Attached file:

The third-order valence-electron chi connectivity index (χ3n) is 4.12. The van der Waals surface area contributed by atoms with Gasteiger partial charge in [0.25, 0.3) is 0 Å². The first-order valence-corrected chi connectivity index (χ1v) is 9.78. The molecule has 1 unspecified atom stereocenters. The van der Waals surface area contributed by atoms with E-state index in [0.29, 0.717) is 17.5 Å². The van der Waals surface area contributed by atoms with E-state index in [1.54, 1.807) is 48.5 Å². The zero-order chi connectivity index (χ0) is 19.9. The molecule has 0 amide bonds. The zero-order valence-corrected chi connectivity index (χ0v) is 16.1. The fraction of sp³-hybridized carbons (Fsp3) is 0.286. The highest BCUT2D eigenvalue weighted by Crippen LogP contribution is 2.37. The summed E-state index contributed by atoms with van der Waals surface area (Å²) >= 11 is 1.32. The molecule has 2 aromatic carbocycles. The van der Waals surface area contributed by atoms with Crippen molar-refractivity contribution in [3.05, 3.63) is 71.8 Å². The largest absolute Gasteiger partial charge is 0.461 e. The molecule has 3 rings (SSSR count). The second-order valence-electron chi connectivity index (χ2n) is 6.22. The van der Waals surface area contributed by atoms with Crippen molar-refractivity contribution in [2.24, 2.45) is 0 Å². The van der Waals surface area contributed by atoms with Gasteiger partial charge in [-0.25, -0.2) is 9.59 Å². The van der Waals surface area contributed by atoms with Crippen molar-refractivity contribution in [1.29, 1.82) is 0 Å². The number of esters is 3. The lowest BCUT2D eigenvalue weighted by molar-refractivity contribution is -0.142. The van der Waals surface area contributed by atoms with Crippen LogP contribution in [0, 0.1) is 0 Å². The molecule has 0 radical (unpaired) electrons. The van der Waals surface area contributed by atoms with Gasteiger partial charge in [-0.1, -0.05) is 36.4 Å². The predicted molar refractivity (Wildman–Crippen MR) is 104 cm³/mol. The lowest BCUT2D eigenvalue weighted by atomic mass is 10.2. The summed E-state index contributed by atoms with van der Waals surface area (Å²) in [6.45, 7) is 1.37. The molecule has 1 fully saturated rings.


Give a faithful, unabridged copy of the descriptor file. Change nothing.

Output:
The third-order valence-electron chi connectivity index (χ3n) is 4.12. The van der Waals surface area contributed by atoms with Gasteiger partial charge in [0.25, 0.3) is 0 Å². The first-order valence-corrected chi connectivity index (χ1v) is 9.78. The molecule has 1 unspecified atom stereocenters. The van der Waals surface area contributed by atoms with E-state index in [0.29, 0.717) is 17.5 Å². The van der Waals surface area contributed by atoms with E-state index in [1.54, 1.807) is 48.5 Å². The zero-order chi connectivity index (χ0) is 19.9. The molecule has 0 amide bonds. The zero-order valence-corrected chi connectivity index (χ0v) is 16.1. The fraction of sp³-hybridized carbons (Fsp3) is 0.286. The highest BCUT2D eigenvalue weighted by Crippen LogP contribution is 2.37. The summed E-state index contributed by atoms with van der Waals surface area (Å²) >= 11 is 1.32. The molecule has 2 aromatic carbocycles. The van der Waals surface area contributed by atoms with Crippen molar-refractivity contribution in [3.05, 3.63) is 71.8 Å². The largest absolute Gasteiger partial charge is 0.461 e. The molecule has 3 rings (SSSR count). The second-order valence-electron chi connectivity index (χ2n) is 6.22. The van der Waals surface area contributed by atoms with Crippen molar-refractivity contribution in [2.24, 2.45) is 0 Å². The van der Waals surface area contributed by atoms with Gasteiger partial charge in [-0.25, -0.2) is 9.59 Å². The van der Waals surface area contributed by atoms with Crippen molar-refractivity contribution in [1.29, 1.82) is 0 Å². The number of esters is 3. The lowest BCUT2D eigenvalue weighted by molar-refractivity contribution is -0.142. The van der Waals surface area contributed by atoms with Crippen LogP contribution in [0, 0.1) is 0 Å². The molecule has 0 radical (unpaired) electrons. The van der Waals surface area contributed by atoms with Gasteiger partial charge in [-0.1, -0.05) is 36.4 Å². The predicted molar refractivity (Wildman–Crippen MR) is 104 cm³/mol. The lowest BCUT2D eigenvalue weighted by atomic mass is 10.2. The summed E-state index contributed by atoms with van der Waals surface area (Å²) in [6.45, 7) is 1.37. The molecule has 1 fully saturated rings.